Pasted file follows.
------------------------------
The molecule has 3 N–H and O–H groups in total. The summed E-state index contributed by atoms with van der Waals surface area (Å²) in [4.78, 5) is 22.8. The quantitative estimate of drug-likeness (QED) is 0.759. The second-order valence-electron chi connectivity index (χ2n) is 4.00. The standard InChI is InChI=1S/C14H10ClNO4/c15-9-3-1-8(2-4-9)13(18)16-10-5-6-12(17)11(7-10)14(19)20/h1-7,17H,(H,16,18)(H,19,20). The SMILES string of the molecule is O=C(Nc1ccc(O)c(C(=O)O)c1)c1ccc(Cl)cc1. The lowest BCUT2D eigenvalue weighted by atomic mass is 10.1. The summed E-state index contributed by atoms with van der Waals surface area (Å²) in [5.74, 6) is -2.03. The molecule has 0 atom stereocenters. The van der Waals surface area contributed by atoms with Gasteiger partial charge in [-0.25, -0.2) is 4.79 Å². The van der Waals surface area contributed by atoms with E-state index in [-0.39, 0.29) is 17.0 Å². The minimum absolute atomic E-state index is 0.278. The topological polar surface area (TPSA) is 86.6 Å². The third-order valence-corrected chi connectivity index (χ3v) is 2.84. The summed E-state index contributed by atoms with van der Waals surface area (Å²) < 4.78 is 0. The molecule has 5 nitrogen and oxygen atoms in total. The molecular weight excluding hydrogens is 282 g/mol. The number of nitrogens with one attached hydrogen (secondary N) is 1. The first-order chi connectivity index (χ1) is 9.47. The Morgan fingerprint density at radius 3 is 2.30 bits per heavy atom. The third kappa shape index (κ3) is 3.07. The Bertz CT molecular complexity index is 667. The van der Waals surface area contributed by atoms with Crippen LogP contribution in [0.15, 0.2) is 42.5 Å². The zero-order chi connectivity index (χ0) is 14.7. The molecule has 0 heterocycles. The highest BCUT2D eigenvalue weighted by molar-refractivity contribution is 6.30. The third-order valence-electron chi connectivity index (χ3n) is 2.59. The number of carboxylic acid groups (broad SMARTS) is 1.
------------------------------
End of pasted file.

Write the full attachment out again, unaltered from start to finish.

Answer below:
The molecule has 3 N–H and O–H groups in total. The summed E-state index contributed by atoms with van der Waals surface area (Å²) in [4.78, 5) is 22.8. The quantitative estimate of drug-likeness (QED) is 0.759. The second-order valence-electron chi connectivity index (χ2n) is 4.00. The standard InChI is InChI=1S/C14H10ClNO4/c15-9-3-1-8(2-4-9)13(18)16-10-5-6-12(17)11(7-10)14(19)20/h1-7,17H,(H,16,18)(H,19,20). The SMILES string of the molecule is O=C(Nc1ccc(O)c(C(=O)O)c1)c1ccc(Cl)cc1. The lowest BCUT2D eigenvalue weighted by atomic mass is 10.1. The summed E-state index contributed by atoms with van der Waals surface area (Å²) in [5.74, 6) is -2.03. The molecule has 0 atom stereocenters. The van der Waals surface area contributed by atoms with Gasteiger partial charge in [-0.25, -0.2) is 4.79 Å². The van der Waals surface area contributed by atoms with E-state index in [-0.39, 0.29) is 17.0 Å². The minimum absolute atomic E-state index is 0.278. The topological polar surface area (TPSA) is 86.6 Å². The third-order valence-corrected chi connectivity index (χ3v) is 2.84. The summed E-state index contributed by atoms with van der Waals surface area (Å²) < 4.78 is 0. The molecule has 5 nitrogen and oxygen atoms in total. The molecular weight excluding hydrogens is 282 g/mol. The number of nitrogens with one attached hydrogen (secondary N) is 1. The first-order chi connectivity index (χ1) is 9.47. The Morgan fingerprint density at radius 3 is 2.30 bits per heavy atom. The third kappa shape index (κ3) is 3.07. The Bertz CT molecular complexity index is 667. The van der Waals surface area contributed by atoms with Crippen LogP contribution in [0.15, 0.2) is 42.5 Å². The zero-order chi connectivity index (χ0) is 14.7. The molecule has 0 heterocycles. The highest BCUT2D eigenvalue weighted by molar-refractivity contribution is 6.30. The third-order valence-electron chi connectivity index (χ3n) is 2.59. The number of carboxylic acid groups (broad SMARTS) is 1.